yes, the original portable microwave was plugged into the GFCI when it blew the breaker years ago. . .

Honestly, i have no clue yet as to where the power goes first on this circuit. I am going to assume it goes to the GFCI first since that is theoretically protecting the circuit. This is a new GFCI also - only a few weeks old and not the original GFCI that the microwave was plugged into
Thats where I'm going provided it had a load side connection .... if power enters that gfci first and the breaker trips when something like a microwave is plugged into it then the problem exists from there back to the breaker. If the new breaker doesn't fix this you may have an issue with the homerun to that gfci box.
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Old 12-05-2007, 03:20 PM   #23
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Quote:
Originally Posted by Stubbie View Post
Thats where I'm going provided it had a load side connection .... if power enters that gfci first and the breaker trips when something like a microwave is plugged into it then the problem exists from there back to the breaker. If the new breaker doesn't fix this you may have an issue with the homerun to that gfci box.
so it wouldnt do me any good to get a clamp on ammeter to test the load going into the breaker?
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Old 12-05-2007, 04:02 PM   #24
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Help with this microhood issue


Assuming 100W bulbs in the lights, I count 15A total for the circuit. That is also assuming there is no load at the GFCI. Hub, I think it would be informative if you were to take an Amp reading as you add loads to the circuit. First with nothing, then one light, two lights, etc...

15A on a 15A circuit, while not ideal, should not trip the breaker under normal conditions. If you were microwaving turkeys full time as a profession, it would not be good.

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Old 12-05-2007, 04:12 PM   #25
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Help with this microhood issue


If you plug your toaster into that gfci or something that is equivalent to a 1200 watt load or more and the breaker trips then anything after that receptacle isn't the problem. There will be no current upstream just to that gfci and back to the panel. A clamp on amp meter will verify the actual load being drawn. My point is if the breaker is new (15 amp) and you plug something into the gfci (that is listed for a 15 amp branch circuit) and it is first in the circuit and that breaker trips then the fault is in the wire from the breaker to the gfci. This is the logic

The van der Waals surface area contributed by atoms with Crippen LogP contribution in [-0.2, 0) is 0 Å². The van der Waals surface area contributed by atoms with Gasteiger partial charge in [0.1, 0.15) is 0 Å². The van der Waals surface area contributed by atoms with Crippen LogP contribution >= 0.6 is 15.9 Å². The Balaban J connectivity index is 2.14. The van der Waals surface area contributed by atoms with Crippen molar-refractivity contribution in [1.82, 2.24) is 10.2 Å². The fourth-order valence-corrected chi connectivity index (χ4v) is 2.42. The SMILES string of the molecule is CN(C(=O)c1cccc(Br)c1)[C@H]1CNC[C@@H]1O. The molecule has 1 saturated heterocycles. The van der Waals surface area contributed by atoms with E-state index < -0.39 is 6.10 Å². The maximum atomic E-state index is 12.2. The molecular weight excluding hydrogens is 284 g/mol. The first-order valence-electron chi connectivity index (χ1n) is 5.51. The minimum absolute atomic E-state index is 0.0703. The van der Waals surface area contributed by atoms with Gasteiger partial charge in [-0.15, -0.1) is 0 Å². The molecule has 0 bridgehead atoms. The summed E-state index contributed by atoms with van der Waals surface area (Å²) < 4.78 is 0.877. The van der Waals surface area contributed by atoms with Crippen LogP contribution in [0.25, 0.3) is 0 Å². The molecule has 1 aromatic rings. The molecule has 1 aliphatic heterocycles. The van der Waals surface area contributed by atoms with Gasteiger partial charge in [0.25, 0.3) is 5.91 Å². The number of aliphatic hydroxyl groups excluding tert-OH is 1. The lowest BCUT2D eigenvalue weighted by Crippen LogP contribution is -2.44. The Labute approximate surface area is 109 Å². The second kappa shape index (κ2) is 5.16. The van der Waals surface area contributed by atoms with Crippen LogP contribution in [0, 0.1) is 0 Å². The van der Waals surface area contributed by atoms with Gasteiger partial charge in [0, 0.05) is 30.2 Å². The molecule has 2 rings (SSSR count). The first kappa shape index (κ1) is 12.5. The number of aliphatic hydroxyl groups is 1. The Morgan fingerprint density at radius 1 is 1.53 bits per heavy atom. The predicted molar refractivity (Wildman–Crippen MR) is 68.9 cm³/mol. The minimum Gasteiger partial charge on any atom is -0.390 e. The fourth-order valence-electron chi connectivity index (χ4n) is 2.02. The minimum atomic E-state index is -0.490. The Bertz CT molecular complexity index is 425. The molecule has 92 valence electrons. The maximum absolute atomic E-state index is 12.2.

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Old 12-05-2007, 04:18 PM   #26
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Andy

the breaker is tripping without anything but the microwave operating. And is his previous post a portable microwave plugged into the gfci was tripping the circuit with no other loads operating. The cable that is the common link is the homerun cable.
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Old 12-05-2007, 04:25 PM   #27
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Quote:
Originally Posted by Stubbie View Post
Andy

the breaker is tripping without anything but the microwave operating. And is his previous post a portable microwave plugged into the gfci was tripping the circuit with no other loads operating. The cable that is the common link is the homerun cable.
ok so the problem can only really be in the outlet or the junction box, right?
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Old 12-05-2007, 05:01 PM   #28
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Help with this microhood issue


Or somewhere along the homerun cable or the breaker assuming the gfci is first. Do you know how to determine if gfci is first? Remember this problem existed before the micro hood combo or the new gfci. So it is nothing you did.

Last edited by Stubbie; 12-05-2007 at 05:07 PM.
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Old 12-06-2007, 08:17 AM   #29
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Originally Posted by Stubbie View Post
Or somewhere along the homerun cable or the breaker assuming the gfci is first. Do you know how to determine if gfci is first? Remember this problem existed before the micro hood combo or the new gfci. So it is nothing you did.
yeah, i was relieved when I realized what circuit it was on b/c it relieved me of the responsibility of being the cause

I do not know how to determine how the gfci is first so any help is appreciated

thanks